Comparative Study of Posttonsillectomy Hemorrhage with the Use of Diclofenac versus Dihydrocodeine for Postoperative Analgesia and Review of the Literature

McKean, Simon A.; Lee, Michael S. W.; Hussain, S. S. M.
August 2008
Journal of Otolaryngology -- Head & Neck Surgery;Aug2008, Vol. 37 Issue 4, p577
Academic Journal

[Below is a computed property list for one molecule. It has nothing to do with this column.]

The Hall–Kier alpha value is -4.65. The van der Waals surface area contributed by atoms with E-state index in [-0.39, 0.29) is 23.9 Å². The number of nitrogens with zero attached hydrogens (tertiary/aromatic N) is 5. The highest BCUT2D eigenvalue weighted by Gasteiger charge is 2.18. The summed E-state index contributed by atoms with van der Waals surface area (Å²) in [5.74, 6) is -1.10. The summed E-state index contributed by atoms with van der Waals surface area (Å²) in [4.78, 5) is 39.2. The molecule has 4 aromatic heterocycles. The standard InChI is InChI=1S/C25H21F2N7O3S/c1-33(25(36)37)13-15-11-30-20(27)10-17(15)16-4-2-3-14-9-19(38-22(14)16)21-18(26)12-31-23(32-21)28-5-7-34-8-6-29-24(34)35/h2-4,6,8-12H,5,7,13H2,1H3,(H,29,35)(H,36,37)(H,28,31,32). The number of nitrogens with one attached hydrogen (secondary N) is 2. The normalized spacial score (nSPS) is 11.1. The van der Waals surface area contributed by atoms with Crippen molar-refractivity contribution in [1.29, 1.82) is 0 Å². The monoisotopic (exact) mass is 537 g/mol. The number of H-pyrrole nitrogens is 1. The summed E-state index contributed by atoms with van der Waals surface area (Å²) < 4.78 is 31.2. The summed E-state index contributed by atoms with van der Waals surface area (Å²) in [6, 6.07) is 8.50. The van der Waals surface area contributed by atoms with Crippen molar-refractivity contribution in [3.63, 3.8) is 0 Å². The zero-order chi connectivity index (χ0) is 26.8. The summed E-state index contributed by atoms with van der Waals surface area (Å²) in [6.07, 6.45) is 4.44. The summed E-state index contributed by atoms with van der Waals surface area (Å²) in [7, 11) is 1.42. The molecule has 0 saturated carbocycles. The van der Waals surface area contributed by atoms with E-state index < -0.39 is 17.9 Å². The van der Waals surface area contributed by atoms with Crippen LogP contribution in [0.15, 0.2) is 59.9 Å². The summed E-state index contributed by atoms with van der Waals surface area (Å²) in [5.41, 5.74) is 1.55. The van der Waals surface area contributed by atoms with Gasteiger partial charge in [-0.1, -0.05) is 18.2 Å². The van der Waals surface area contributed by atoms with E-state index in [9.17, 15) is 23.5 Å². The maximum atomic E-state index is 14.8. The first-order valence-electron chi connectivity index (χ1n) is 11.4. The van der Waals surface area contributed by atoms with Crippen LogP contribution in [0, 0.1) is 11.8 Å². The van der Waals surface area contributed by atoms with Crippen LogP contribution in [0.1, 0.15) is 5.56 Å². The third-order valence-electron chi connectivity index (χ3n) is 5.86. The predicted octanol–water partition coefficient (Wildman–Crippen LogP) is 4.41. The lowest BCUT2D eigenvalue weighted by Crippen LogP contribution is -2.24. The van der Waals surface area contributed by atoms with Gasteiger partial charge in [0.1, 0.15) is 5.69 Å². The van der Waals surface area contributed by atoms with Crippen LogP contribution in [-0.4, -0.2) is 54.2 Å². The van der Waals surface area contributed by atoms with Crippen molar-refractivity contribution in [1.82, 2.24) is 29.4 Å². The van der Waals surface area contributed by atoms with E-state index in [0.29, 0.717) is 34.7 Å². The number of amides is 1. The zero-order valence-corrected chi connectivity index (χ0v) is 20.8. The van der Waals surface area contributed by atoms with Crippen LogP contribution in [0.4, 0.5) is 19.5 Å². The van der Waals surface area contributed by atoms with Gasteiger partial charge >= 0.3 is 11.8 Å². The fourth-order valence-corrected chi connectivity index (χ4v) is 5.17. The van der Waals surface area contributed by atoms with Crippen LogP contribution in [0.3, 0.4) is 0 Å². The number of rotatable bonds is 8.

Objective: To assess the effect of postoperative diclofenac on the posttonsillectomy hemorrhage rate in adults. Design: Retrospective chart review with Caldicott Guardian approval of patients before and after a change in the postoperative drug regimen. One hundred ninety-three adults between 16 and 56 years, American Society of Anesthesiologists Grade I, listed for elective tonsillectomy, were included in the analysis. Setting: A tertiary referral centre in the United Kingdom. Methods: One hundred ten adults had cold dissection tonsillectomy and had been prescribed soluble diclofenac postoperatively. This group was compared with 83 adult patients who underwent cold dissection tonsillectomy and had been prescribed dihydrocodeine solution postoperatively. Our hypothesis was that the postoperative use of diclofenac made no difference to the incidence of secondary hemorrhage. The Fisher exact test was used for analysis. Main Outcome Measures: Comparison of a previously reported posttonsillectomy hemorrhage rate with the rate for the year after the addition of diclofenac. The occurrence of primary or secondary postoperative hemorrhage and its management was recorded. Results: Three of 110 (2.73%) patients who used postoperative diclofenac had secondary hemorrhage compared with 6 of 83 (7.23%) of those patients treated with dihydrocodeine. The Fisher exact test for secondary hemorrhage therefore gives a p value of .131, and there is no significant difference. Conclusions: Diclofenac is a useful and safe addition to postoperative analgesia for adult tonsillectomy. There was an apparent reduction in secondary hemorrhage with the postoperative use of diclofenac.


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